Why the Auto Bailout Would Be a Big Mistake

Protecting the "Crown Jewel"

Of course the Big Three's management have made mistakes too. They built cars that people didn't want. They were slow to innovate. Honda's advanced technology lets their plants nimbly switch from one product to another based on consumer demand. And Honda's never owned any private jets.

Detroit's CEO's wouldn't agree to an interview, but Michigan's Attorney General was eager to say that Detroit should get our money.

"It's the crown jewel that we need to protect," Mike Cox said during our interview.

But the UAW workers get paid above the American average, I countered. A bailout is Robin Hood in reverse. It's taking from everyone and giving money to people who earn above average.

"Unfortunately no one ever made that same argument when we gave $700 billion to Wall Street and people living in Manhattan," Cox replied. "We're talking about 2.4 million jobs lost over 27 different states."

The idea that jobs will be lost if automakers go bankrupt has been a popular refrain in Congress.

"Tens if not hundreds of thousands of jobs would be lost in the auto industry itself," said U.S. Sen. Christopher Dodd, D-Conn.

But wait a second, those jobs wouldn't necessarily be lost. Bankruptcy isn't death. Kmart didn't disappear when it went bankrupt. Neither did Fruit of the Loom, Texaco, Continental Airlines, Delta, or United.

They were reorganized into more efficient, sustainable businesses. Out of this creative destruction new jobs emerged.

Assets Flow Where They're Needed

If Congress bails out the Big Three now, they won't get any better, and they'll be back next year, and the year after, and forever after that.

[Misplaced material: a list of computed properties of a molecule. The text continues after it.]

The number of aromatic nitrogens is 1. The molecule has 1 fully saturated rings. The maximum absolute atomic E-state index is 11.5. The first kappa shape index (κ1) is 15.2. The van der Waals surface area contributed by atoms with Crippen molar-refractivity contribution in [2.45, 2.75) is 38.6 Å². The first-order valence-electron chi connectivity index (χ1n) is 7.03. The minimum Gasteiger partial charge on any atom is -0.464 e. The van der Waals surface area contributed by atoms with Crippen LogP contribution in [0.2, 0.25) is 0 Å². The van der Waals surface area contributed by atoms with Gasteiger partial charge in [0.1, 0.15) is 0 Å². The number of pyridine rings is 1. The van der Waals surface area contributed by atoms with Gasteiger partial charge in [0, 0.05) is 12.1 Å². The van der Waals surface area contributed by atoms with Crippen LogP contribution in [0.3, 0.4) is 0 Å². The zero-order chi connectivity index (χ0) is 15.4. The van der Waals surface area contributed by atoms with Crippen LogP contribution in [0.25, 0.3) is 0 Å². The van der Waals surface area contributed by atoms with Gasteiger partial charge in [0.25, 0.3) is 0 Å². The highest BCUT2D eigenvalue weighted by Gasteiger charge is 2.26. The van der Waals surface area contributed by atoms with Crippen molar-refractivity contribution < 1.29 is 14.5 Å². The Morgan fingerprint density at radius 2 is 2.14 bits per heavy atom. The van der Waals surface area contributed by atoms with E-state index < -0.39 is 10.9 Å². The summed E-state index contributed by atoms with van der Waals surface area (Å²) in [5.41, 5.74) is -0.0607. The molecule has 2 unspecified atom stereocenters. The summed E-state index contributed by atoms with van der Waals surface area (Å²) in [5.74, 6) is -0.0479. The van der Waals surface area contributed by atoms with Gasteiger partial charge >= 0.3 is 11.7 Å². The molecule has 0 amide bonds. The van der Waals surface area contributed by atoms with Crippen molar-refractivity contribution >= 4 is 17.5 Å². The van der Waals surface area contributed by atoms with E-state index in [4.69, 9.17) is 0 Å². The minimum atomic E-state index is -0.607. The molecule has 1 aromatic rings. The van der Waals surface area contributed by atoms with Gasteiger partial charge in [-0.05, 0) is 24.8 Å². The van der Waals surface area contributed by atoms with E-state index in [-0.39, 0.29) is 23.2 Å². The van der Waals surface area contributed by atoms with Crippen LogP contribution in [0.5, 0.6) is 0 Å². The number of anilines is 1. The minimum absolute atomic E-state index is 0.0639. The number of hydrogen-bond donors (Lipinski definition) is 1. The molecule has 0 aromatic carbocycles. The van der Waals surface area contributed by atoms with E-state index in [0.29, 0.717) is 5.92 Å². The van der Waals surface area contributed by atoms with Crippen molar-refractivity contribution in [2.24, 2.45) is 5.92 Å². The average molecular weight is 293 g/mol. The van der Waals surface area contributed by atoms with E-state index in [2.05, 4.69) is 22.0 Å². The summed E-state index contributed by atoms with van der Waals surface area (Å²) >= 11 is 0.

Some in Congress worry about that.

"My fear is that you're gonna take this money and continue the same stupid decisions you've made for 25 years," Rep. Michael Capuano, D-Mass., said.

On Friday Congressional Democrats and the White House neared agreement on about $15 billion in bailout loans for the Big Three. The money would probably come from the $25 billion loan intended to develop high-tech fuel-efficient cars. Congress may vote on giving the Big Three the cash next week.

Give me a break.

-- This embed didnt make it to copy for story id = 6402552. -- This embed didnt make it to copy for story id = 6402552. -- This embed didnt make it to copy for story id = 6402552. -- This embed didnt make it to copy for story id = 6402552. -- This embed didnt make it to copy for story id = 6402552. -- This embed didnt make it to copy for story id = 6402552. -- This embed didnt make it to copy for story id = 6402552. -- This embed didnt make it to copy for story id = 6402552. -- This embed didnt make it to copy for story id = 6402552. -- This embed didnt make it to copy for story id = 6402552.
Page
  • 1
  • |
  • 2
Join the Discussion
You are using an outdated version of Internet Explorer. Please click here to upgrade your browser in order to comment.
blog comments powered by Disqus
 
You Might Also Like...